"Language Development in the Early Childhood" is a great example of a paper on child development. Learning to talk is one of the most important achievements in early childhood. During the first few years of their lives, children develop language rapidly. In a very short space of time, children can master many language skills, such as going from a single word to fluent sentences. When a child can talk, it means that he or she has opportunities to learn and understand their social environment. The speed of developing speech and language varies from child to child.
There are many children of ages up to three, yet they can only speak a few words. On the other hand, children who are aged up to two may speak the clear and understandable language. This variation in language development can be explained by understanding the factors that affect this evolution, specifically environmental factors. This paper will discuss language development in a boy aged older than six and when and how he started to communicate during the first five years of his life, as well as any environmental factors that affected his development. Language development in normal early childhood: Language development is the process where a child can communicate during early childhood and is divided into the following six phases: The pre-linguistic stage Includes the first nine months of life and can be divided into three forms: crying, cooing, and babbling (EDUBLOX, 2011). The Holophrase or One-word sentence: In this stage, children are usually aged between ten and thirteen months old.
This stage is characterized by where the word has multiple functions, such as news about something, or asking for something, or requesting something.
For example, the child could use the word “ Daddy” to mean look at me or to give me something (EDUBLOX, 2011). Two-word sentences: At this stage, the child begins to speak phrases consisting of a noun or verb linked with a modifier, which forms a sentence that can be declarative, negative, imperative, or interrogative. For example, when the child says “ Where Daddy? ” (Interrogative), it means that he is looking for his dad (EDUBLOX, 2011). Multiple word sentences: By the end of the second year of a child’ s life, the child can form simple meaningful sentences consisting of two to three words with the ability to change meanings and tenses.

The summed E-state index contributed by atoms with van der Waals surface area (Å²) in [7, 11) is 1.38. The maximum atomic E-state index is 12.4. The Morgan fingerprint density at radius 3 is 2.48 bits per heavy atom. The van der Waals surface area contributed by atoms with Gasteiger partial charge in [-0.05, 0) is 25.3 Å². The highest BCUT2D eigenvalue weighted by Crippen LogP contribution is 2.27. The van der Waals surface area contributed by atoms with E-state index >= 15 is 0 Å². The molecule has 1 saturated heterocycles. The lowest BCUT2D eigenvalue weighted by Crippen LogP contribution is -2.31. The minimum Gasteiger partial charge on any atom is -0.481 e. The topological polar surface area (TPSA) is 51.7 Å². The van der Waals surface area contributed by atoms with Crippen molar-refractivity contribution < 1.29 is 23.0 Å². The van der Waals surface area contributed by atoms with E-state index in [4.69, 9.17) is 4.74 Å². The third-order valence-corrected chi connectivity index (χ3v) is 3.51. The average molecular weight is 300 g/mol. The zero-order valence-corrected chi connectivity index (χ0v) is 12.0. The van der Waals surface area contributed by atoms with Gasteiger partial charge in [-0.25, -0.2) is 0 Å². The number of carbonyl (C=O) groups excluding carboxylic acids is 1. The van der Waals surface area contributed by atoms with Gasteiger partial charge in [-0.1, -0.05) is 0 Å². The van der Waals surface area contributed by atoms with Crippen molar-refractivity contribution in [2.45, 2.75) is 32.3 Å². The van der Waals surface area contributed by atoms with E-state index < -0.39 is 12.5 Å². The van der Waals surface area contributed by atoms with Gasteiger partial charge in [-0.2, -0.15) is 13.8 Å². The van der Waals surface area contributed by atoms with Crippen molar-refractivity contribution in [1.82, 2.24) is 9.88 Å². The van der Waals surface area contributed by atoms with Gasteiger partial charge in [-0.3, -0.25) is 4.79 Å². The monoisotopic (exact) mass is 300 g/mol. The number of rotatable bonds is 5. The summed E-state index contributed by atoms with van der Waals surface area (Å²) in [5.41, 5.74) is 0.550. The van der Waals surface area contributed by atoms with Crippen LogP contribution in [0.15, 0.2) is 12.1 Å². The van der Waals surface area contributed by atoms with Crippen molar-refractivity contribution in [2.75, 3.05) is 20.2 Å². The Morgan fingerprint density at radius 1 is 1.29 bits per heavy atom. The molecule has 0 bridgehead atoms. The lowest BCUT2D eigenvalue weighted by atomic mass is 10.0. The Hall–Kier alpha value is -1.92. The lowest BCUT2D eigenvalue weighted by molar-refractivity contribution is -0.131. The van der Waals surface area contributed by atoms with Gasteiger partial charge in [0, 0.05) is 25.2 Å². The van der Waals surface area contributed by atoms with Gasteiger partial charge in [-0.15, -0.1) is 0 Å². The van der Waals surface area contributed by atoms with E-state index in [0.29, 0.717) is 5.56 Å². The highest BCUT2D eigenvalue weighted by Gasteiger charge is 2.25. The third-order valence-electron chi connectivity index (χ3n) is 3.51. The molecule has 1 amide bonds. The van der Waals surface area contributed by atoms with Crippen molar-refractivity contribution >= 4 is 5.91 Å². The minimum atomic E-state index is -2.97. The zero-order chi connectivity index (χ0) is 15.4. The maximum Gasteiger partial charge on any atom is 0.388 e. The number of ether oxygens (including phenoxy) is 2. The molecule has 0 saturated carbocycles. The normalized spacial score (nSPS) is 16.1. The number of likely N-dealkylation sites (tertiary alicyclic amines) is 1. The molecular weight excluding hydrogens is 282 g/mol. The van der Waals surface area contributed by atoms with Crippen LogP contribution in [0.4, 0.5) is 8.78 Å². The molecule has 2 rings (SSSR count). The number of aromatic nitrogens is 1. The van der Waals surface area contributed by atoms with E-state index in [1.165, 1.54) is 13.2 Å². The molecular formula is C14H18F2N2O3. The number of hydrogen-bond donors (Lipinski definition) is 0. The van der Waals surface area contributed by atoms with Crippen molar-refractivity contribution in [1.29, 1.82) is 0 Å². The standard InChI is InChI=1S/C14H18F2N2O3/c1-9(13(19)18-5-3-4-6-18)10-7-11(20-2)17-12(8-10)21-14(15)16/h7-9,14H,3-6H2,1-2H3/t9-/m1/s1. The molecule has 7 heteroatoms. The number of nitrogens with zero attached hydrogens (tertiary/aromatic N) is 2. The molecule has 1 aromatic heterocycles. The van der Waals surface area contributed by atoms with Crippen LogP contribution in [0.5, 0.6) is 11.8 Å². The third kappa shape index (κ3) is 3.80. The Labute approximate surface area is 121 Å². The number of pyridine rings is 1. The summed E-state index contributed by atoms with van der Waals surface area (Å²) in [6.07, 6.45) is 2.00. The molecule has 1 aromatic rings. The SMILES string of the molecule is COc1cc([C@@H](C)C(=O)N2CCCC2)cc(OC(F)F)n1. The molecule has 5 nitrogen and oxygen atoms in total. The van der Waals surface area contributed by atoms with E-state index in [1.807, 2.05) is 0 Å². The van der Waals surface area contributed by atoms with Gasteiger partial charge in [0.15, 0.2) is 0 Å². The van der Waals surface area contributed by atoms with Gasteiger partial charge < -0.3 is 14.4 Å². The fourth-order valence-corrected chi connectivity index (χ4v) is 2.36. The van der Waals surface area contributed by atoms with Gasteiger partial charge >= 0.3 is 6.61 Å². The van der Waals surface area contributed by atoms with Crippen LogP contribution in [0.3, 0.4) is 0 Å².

For example, “ I hatched it” (EDUBLOX, 2011). Complex grammatical structure: Using more complex grammatical structures such as conjunctions. For example, “ Read it, my book” (EDUBLOX, 2011). Adult-like language structure: Children reach this stage by the age of five to six-years-old, where the child can use concepts like (ask) or can promise to do something (EDUBLOX, 2011). Personal development: Muhammad is the oldest child in a family of five.
He is now aged six years and a few months. When he was yet unborn, his parents planned for him to be distinct from other children. Muhammad’ s parents began to implement what they had planned during his mother’ s pregnancy with him, and, as he was only a fetus, they spent long hours talking to him and reading him stories. Furthermore, because his parents were Muslims, they were reading parts of the Qur'an, which is the holy book of Muslims daily. They based this principle on their faith and belief that recitation of the Qur'an has a positive influential effect on unborn children. Mohammed was born at the end of 2005 and lasted the full term.
In general, the first three months of his growth were normal like other children. During the next nine months of his life, he was able to distinguish his parents and was able to communicate well with those around him. This was done using cooing, babbling, or using his eyes or other parts of his body, such as kicking his feet, especially during playtime. Moreover, his parents spent a long time talking and responding to his cooing and babbling to encourage him to talk more.